"I drew you a picture," Isao says, pushing a coloring page across the cluttered table towards me. It's a green and blue puppy with red ears playing with a pink and purple ball. I have to admit, my little brother's already got a handle on color theory.
"That's beautiful," I say. "What's its name?"
"Mitchell the Rainbow Dog. Very creative." I turn back to the table, sorting through Kleenex boxes and Clorox wipes. I check the school supply list again. "Okay, these three packages of wipes are for you, Isao, to take to kindergarten next week. Are you excited?"
I break open a new package of mechanical pencils and put some in my pencil case. Aunt Sharon hands me some pens. "Aren't all the girls decorating their notebooks in duct tape this year?" she asks.
"I don't know."
"Would you like to?"
Aunt Sharon smiles. "What do you say we go to Dillard's tomorrow? You need an outfit for the first day of school."
"You already bought me a whole closet full of clothes."
"I know, but you need a special outfit for your first day of junior high. And maybe some shoes."
Uncle Pat chuckles from his armchair, where he's drinking coffee and reading a novel. "She'll settle down after a while, Keiko," he promises. "There's lights in the driveway. I think your friends are here to pick you up."
Sure enough, a car honks at me. I hug everyone good-bye, grab my backpack, and head out the door.
The car is packed. Brook's dad is driving, and her mom is riding shotgun. I squish in the back between Brook and Landon, taking care not to step on Brook's crutches. Soon, she'll be graduating to a walking boot. "Hey, Mr. Richard and Miss Vivian," I say. "Hey, Brook. Hey, Landon."
"How are you liking your new home, Yank?" Landon asks me.
"It's great. Aunt Sharon spoils me, Uncle Pat's really nice, and Isao is cute. He's always drawing me pictures. How are you all doing?"
"We're good," Brook says. "It's kind of weird being home, but it's nice, too."
"I feel the same way."
We get to Comerica Park, and Landon helps Brook out of the car. She's deft on her crutches, like a bird hopping down a branch. "Can I try using your crutches?" I ask. "Just for fun?"
"Maybe once we find our seats," Brook says. "I'm so excited! I'd watch baseball on TV at Jetta's house all the time. I've always wanted to see a live game."
"We're glad we can take you to a game," Richard says. "Keiko, you won't guess who they're playing against."
"The White Sox?"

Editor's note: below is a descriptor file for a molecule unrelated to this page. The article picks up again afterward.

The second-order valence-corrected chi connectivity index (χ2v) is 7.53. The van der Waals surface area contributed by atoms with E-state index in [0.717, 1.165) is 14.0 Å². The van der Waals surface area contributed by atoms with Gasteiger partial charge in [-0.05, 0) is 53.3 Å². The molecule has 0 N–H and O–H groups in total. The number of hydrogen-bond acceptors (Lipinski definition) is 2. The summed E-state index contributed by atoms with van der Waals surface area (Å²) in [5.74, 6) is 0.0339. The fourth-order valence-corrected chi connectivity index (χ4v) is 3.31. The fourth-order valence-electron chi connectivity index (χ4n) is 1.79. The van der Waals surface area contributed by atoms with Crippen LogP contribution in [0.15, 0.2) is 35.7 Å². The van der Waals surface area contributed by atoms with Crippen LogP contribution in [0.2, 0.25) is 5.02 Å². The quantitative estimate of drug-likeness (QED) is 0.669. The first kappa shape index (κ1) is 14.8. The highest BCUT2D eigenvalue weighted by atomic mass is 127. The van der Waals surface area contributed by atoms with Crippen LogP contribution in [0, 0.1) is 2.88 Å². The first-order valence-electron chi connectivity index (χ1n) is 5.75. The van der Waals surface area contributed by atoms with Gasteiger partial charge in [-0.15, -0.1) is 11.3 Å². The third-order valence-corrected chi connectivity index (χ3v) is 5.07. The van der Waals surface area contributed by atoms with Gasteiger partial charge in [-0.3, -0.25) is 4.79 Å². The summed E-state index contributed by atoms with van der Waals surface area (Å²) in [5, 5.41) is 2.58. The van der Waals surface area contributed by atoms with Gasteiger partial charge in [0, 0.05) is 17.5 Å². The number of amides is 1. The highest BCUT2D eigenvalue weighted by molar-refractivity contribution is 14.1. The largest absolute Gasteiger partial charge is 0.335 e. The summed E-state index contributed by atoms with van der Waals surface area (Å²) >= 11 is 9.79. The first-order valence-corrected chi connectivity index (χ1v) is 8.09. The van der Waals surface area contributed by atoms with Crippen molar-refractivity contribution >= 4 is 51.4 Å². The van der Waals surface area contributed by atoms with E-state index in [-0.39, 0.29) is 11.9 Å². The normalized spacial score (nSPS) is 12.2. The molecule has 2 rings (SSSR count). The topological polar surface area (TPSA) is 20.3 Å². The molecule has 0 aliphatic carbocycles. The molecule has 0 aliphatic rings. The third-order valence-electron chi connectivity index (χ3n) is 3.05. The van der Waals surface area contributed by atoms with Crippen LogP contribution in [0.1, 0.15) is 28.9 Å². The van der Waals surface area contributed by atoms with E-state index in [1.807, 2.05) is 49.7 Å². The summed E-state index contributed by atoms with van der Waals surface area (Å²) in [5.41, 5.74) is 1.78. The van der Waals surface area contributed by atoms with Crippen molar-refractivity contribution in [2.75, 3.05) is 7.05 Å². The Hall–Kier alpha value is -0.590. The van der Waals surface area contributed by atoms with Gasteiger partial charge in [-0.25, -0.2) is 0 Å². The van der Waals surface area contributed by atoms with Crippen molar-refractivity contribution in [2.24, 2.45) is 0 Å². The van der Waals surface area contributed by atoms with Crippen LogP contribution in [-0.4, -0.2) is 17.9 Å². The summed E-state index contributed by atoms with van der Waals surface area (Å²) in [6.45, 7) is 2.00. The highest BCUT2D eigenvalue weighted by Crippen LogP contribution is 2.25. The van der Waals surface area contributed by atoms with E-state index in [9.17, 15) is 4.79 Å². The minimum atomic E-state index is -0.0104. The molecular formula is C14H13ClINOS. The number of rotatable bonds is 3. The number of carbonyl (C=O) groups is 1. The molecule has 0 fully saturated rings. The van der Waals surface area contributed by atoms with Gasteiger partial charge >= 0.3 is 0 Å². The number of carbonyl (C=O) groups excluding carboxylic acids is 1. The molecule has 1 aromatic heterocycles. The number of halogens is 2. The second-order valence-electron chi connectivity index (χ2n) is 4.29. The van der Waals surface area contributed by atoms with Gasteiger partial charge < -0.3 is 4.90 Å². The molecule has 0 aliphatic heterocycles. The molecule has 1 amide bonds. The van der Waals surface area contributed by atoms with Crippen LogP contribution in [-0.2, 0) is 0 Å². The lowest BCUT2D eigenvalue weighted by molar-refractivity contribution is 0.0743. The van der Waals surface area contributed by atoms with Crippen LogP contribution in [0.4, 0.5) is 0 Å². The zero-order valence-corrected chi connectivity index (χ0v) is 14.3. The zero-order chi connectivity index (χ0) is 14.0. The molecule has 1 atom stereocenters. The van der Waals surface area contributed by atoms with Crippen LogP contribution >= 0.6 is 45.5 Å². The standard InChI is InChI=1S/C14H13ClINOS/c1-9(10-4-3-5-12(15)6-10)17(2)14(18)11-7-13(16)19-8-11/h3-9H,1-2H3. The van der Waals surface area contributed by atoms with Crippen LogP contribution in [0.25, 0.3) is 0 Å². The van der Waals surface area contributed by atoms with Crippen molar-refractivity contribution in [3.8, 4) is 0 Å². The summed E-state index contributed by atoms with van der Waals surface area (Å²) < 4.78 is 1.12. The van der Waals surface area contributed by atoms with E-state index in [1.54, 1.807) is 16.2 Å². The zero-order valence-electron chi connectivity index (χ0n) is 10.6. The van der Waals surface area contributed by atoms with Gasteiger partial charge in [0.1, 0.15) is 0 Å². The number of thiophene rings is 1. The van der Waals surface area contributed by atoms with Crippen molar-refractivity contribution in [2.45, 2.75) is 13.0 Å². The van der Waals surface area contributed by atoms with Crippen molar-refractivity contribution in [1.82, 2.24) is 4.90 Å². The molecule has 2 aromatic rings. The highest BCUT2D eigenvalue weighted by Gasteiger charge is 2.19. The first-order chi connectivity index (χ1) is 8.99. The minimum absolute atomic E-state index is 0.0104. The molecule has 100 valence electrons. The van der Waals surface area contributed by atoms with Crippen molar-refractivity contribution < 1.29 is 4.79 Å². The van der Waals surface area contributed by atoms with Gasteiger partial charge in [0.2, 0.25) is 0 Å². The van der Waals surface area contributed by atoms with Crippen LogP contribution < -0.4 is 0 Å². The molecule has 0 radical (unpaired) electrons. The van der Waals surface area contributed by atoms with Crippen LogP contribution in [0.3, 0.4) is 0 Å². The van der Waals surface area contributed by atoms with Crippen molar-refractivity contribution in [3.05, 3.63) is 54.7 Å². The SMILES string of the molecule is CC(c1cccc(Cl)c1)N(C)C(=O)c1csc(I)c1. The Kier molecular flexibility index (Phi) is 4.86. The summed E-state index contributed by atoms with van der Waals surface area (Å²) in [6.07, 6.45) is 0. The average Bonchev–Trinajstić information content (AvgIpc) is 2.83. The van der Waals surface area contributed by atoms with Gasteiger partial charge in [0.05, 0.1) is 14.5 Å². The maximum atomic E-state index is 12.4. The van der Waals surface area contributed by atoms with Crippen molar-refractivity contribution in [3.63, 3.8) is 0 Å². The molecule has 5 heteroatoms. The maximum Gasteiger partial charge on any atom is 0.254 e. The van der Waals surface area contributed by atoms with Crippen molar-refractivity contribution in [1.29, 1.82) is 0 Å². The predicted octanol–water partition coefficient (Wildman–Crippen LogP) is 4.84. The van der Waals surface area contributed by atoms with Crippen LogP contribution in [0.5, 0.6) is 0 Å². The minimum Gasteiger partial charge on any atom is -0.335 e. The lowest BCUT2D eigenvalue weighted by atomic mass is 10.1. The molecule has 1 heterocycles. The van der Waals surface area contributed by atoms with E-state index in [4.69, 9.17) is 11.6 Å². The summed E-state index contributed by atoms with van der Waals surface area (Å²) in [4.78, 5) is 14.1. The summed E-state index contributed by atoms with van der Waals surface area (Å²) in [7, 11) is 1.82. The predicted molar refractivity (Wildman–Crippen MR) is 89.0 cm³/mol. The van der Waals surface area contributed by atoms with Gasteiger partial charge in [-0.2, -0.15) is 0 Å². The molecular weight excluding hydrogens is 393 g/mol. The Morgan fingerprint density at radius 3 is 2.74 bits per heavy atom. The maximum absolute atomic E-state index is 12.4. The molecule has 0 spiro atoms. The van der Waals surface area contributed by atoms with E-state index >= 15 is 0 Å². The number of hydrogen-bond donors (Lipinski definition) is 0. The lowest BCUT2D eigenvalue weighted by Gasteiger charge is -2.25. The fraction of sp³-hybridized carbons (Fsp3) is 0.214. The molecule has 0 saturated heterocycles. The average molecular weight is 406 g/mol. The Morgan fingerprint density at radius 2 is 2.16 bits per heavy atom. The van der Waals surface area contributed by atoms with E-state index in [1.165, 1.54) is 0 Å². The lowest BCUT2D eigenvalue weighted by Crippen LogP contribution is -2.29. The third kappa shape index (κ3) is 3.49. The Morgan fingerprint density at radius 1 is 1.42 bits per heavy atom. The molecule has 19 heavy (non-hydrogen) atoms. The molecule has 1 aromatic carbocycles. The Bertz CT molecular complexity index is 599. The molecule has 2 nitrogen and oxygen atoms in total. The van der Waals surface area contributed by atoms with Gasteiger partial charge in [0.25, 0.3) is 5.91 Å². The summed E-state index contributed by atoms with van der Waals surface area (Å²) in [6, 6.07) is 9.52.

"The New York Yankees."
I laugh, pulling my Yankees cap so the brim faces forwards. Landon smiles at me. "How'd a Detroit girl end up a New York fan?"
"My dad went to med school in New York after he moved here from Japan. I guess I liked whatever he did."
"That's very sweet of you," says Vivian. She has dark hair like the rest of her family, not a strand out of place, and she's better dressed for a state dinner than a baseball game. I hope she doesn't spill mustard on her blouse, not that she strikes me as the kind of person who would eat hot dogs. But she has a nice smile, and Brook says that living with her again is like heaven.
We have decent seats pretty close to the field, but Vivian brought binoculars for us anyway. It's fun to watch the players' facial expressions as they concentrate. The players in the dugouts laugh and make faces at each other, and a couple of them are really cute.
I stand up to cheer when one of the Yankees players makes a home run, and a child's voice from the seat behind me says "Daddy, she's confused!"
Everyone laughs. Then comes halftime, and out come the kiss cams. A few older couples kiss--disgustingly--and a young father kisses both his wife and his little girl. Suddenly, I see half of my own face, and Brook and Landon are on the screen, the entire stadium watching.
They both turn red, but they lean towards each other and kiss, and everyone claps. Richard and Vivan look at them, then at each other, and agree to be alright with it.
I'm tempted to use what's left of halftime to rummage through trash cans for half-eaten hot dogs and pizza crusts, but then I realize I don't have to. I'm not a street rat anymore. For the first time in a long time, I've got a family.
M. J. Piazza is a Jesus-loving, dog-walking country girl who just so happens to write books.